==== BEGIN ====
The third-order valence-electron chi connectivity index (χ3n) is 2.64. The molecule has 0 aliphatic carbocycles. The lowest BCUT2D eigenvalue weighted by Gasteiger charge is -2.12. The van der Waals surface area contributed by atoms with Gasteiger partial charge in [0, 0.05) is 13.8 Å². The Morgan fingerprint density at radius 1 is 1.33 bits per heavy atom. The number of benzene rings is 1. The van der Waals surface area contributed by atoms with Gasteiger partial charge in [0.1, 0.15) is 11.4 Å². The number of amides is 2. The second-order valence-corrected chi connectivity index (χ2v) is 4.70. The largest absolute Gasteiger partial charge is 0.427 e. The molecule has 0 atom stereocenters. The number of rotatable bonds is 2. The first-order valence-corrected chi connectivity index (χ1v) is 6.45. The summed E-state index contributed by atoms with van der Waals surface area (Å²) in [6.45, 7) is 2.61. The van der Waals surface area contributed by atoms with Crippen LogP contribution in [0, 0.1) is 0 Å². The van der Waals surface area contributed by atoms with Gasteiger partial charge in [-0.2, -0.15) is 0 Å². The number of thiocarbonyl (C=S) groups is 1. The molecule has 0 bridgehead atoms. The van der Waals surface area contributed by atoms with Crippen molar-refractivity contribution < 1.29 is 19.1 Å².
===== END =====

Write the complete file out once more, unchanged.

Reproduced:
The third-order valence-electron chi connectivity index (χ3n) is 2.64. The molecule has 0 aliphatic carbocycles. The lowest BCUT2D eigenvalue weighted by Gasteiger charge is -2.12. The van der Waals surface area contributed by atoms with Gasteiger partial charge in [0, 0.05) is 13.8 Å². The Morgan fingerprint density at radius 1 is 1.33 bits per heavy atom. The number of benzene rings is 1. The van der Waals surface area contributed by atoms with Gasteiger partial charge in [0.1, 0.15) is 11.4 Å². The number of amides is 2. The second-order valence-corrected chi connectivity index (χ2v) is 4.70. The largest absolute Gasteiger partial charge is 0.427 e. The molecule has 0 atom stereocenters. The number of rotatable bonds is 2. The first-order valence-corrected chi connectivity index (χ1v) is 6.45. The summed E-state index contributed by atoms with van der Waals surface area (Å²) in [6.45, 7) is 2.61. The van der Waals surface area contributed by atoms with Crippen LogP contribution in [0, 0.1) is 0 Å². The van der Waals surface area contributed by atoms with Gasteiger partial charge in [-0.2, -0.15) is 0 Å². The number of thiocarbonyl (C=S) groups is 1. The molecule has 0 bridgehead atoms. The van der Waals surface area contributed by atoms with Crippen molar-refractivity contribution < 1.29 is 19.1 Å².